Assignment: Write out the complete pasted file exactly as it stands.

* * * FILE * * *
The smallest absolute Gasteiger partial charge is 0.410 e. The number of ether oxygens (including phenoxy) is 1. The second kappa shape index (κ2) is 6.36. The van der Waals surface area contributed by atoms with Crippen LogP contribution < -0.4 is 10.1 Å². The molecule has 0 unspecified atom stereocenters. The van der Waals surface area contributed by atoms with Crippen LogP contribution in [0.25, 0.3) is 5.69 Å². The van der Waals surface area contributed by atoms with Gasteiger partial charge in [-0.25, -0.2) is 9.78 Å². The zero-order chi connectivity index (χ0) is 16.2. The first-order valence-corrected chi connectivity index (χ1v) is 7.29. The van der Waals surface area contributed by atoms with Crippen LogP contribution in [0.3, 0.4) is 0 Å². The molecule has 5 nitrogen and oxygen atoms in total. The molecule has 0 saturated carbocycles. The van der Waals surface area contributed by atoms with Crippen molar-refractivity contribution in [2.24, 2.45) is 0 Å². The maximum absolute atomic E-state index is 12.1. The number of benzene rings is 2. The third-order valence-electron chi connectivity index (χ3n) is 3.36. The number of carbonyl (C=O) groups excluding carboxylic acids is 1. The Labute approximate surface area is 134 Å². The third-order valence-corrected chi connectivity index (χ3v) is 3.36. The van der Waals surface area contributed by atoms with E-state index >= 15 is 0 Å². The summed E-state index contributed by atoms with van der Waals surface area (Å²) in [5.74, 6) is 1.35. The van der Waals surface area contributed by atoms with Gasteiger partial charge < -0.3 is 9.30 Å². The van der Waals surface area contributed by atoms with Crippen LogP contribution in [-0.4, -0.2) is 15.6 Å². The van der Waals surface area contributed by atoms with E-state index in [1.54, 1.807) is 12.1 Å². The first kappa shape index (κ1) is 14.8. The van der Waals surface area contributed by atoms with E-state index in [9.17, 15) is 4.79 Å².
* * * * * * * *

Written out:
The smallest absolute Gasteiger partial charge is 0.410 e. The number of ether oxygens (including phenoxy) is 1. The second kappa shape index (κ2) is 6.36. The van der Waals surface area contributed by atoms with Crippen LogP contribution < -0.4 is 10.1 Å². The molecule has 0 unspecified atom stereocenters. The van der Waals surface area contributed by atoms with Crippen LogP contribution in [0.25, 0.3) is 5.69 Å². The van der Waals surface area contributed by atoms with Gasteiger partial charge in [-0.25, -0.2) is 9.78 Å². The zero-order chi connectivity index (χ0) is 16.2. The first-order valence-corrected chi connectivity index (χ1v) is 7.29. The van der Waals surface area contributed by atoms with Crippen LogP contribution in [0.3, 0.4) is 0 Å². The molecule has 5 nitrogen and oxygen atoms in total. The molecule has 0 saturated carbocycles. The van der Waals surface area contributed by atoms with Crippen molar-refractivity contribution in [2.24, 2.45) is 0 Å². The maximum absolute atomic E-state index is 12.1. The number of benzene rings is 2. The third-order valence-electron chi connectivity index (χ3n) is 3.36. The number of carbonyl (C=O) groups excluding carboxylic acids is 1. The Labute approximate surface area is 134 Å². The third-order valence-corrected chi connectivity index (χ3v) is 3.36. The van der Waals surface area contributed by atoms with E-state index >= 15 is 0 Å². The summed E-state index contributed by atoms with van der Waals surface area (Å²) in [5.74, 6) is 1.35. The van der Waals surface area contributed by atoms with Gasteiger partial charge < -0.3 is 9.30 Å². The van der Waals surface area contributed by atoms with Crippen LogP contribution in [-0.4, -0.2) is 15.6 Å². The van der Waals surface area contributed by atoms with E-state index in [1.54, 1.807) is 12.1 Å². The first kappa shape index (κ1) is 14.8. The van der Waals surface area contributed by atoms with E-state index in [9.17, 15) is 4.79 Å².